Hello and welcome to the fifth of my posts about a brand new series of 13 suspenseful “Friday the 13th” short stories, each by a different author.
Today, I am happy to share Anna Kittrell’s “Scorned” – Now available for pre-order…releasing Nov 13.
While contemplating my upcoming “semicentennial” birthday, I was reminded of an experience I had a few years ago. A woman approached me following an author presentation and said, “The whole time you were up there talking, me and the gal next to me were just sitting here trying to figure out how old you are, trying to get clues from the things you were saying.” It was then I realized that I do the exact same thing! Why is knowing a person’s age so intriguing? Maybe it’s because aging is one thing we all have in common. Or maybe we just want to see how we measure up in the gray hair and wrinkles department. Whatever the reason, for some of us, age-guessing makes for a fun and fascinating pastime.
Gwen, the main character in my Friday the 13th story, SCORNED, detests the thought of growing old. But as I pedal without brakes toward the big Five Oh, there’s one thing I’d love to share with Gwen—there are plenty of things left to look forward to in middle age and beyond. Why should all of the excitement in life be reserved for the first half? Why can’t the second half be even more fun? At age forty I was published in Writer’s Digest, learned to apply false eyelashes, and got braces on my teeth. At forty-one my first book was published, and at forty-three I had the divine honor of becoming a grandmother! Today I approach fifty with ten published books and several magazine publications under my belt. My advice to Gwen and anyone else who abhors the thought of growing older is this: LOVE yourself fully—including your age. After all, growing older isn’t an affliction, it’s an opportunity.
When bank manager Gwen Chester discovers her husband, Robert, is seeing a younger woman, she does what any confident businesswoman would do—doubts herself. But her quest to get into shape leads her to a local gym, she comes face to face with Tara, the young beauty who has stolen Robert’s heart and, more importantly, Gwen’s self-worth. Overcome with rage, Gwen threatens Tara who, to Gwen’s horror, is found dead the following morning.
With all fingers, including Robert’s, pointing to Gwen as the killer, she enlists a friend’s help in a desperate scheme to find out the true identity of Tara’s murderer. The plan goes awry when Gwen finds her friend lying dead in a retail storeroom. Gwen decides to conduct her own investigation and discovers that not only is her marriage in danger—so is her life.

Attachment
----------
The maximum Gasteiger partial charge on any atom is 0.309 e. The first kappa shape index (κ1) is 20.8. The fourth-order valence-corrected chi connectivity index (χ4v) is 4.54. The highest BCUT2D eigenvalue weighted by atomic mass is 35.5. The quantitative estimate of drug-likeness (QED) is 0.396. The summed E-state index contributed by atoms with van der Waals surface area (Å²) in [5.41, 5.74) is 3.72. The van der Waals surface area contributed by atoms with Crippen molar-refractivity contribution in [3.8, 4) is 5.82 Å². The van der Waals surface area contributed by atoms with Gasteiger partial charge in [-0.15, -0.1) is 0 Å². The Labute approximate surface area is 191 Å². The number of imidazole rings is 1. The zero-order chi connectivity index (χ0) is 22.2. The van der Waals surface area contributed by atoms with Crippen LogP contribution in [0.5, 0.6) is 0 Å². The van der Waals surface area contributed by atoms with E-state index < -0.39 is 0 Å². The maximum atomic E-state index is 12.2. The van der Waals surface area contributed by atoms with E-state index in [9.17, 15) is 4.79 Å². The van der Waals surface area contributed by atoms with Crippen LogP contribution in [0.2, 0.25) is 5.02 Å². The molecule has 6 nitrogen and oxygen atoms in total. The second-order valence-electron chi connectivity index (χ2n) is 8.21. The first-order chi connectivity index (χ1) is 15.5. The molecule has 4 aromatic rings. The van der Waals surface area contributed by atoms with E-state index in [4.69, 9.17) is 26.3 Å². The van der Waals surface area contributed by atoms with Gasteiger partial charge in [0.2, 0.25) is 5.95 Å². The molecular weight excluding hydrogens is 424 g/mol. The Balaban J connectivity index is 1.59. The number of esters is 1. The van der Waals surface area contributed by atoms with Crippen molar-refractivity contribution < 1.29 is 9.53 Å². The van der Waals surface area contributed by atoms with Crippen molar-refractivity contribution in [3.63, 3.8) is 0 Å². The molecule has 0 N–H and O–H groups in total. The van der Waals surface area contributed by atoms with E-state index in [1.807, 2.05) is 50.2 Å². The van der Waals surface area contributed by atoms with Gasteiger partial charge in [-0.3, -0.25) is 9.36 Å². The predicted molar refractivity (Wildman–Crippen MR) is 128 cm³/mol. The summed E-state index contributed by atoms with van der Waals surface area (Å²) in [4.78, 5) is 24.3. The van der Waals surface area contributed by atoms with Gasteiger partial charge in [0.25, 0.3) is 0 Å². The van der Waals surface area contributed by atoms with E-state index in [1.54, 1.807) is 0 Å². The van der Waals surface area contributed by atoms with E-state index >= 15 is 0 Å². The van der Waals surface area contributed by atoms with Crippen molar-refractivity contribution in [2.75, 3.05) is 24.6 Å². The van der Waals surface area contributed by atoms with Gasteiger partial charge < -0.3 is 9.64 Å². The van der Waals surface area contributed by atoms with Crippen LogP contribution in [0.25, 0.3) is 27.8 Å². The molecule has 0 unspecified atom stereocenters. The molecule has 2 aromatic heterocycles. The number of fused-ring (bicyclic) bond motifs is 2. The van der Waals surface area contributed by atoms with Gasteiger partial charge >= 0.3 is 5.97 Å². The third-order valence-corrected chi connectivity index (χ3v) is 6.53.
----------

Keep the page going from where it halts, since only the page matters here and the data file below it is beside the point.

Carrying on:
Can Gwen escape an intricate web of deceit and murder? Or is “till death do us part” a vow her husband intends to keep?
Anxiety eased from Gwen’s mind while she worked her muscles. Inhaling positivity and exhaling negativity, she closed her eyes, envisioning the unsightly parts of her life melting away with unsightly pounds.
“Thanks for the ride. I’ll see you in an hour, if that’s okay. The oil change should be finished by then.”
Gwen’s eyes snapped open. The same voice she’d heard two months ago, through Robert’s office door, right before she’d burst in. “I love you too, Robert,” the voice had said sweetly, awakening Gwen to her own ignorance and inadequacy. The words had emptied her soul. She’d never forget Tara Sanlander’s voice as long as she lived.
Oblivious to Gwen’s stare, Tara gazed into the wall mirror and pulled her long hair into a high ponytail. A short middle aged woman stood beside her, looking hopelessly out of place.
“Not a problem,” the shorter woman said. “I’ve got all day.” She glanced at the floor. “Well, would you look at that?” She grunted, bending over. “A penny!”
“Careful, Mom. You don’t need another fall.”
“It’s my lucky day!” She stood up, clenching the coin in her fist as she left the gym.
Gwen turned her eyes back to Tara, who tossed her head and gazed at her reflection, making sure the blonde ponytail was just right. Her gaze met Gwen’s and her movements stopped. Gwen watched with amusement, the girl’s suntanned features turning white as a chunk of provolone cheese.
“Hello, Tara.” Gwen didn’t bother to drop the kettlebell as she took measured steps to the woman and stood beside her, facing the mirror.
Tara tried to turn away, but Gwen grabbed her wrist.
“Let go of me before I scream for help.”
“Oh, you’ll scream all right,” Gwen said, unable to believe she could hold her voice steady. Controlled rage—it was the best she could describe it. She didn’t know where this part of her was coming from, but she couldn’t stop it. She didn’t want to. Her marriage was a disaster. Tara had won. Might as well scare the hell out of her.
“I said, let go!” Tara jerked her arm from Gwen’s grip with all her might, whipping Gwen’s entire body, causing the kettlebell to strike the wall mirror—shattering it into a million pieces.
Anna works as a middle school secretary in her beloved Oklahoma hometown where she resides with her high school sweetheart-turned-husband, Tim. She has written for as long as she can remember. She still has most of her tattered creations–stories she used to sell on the playground for a dime, written on notebook paper. Her love of storytelling has grown throughout the years, and she is thrilled her tales are now worth more than ten cents.
Twitter : @KittrellAnna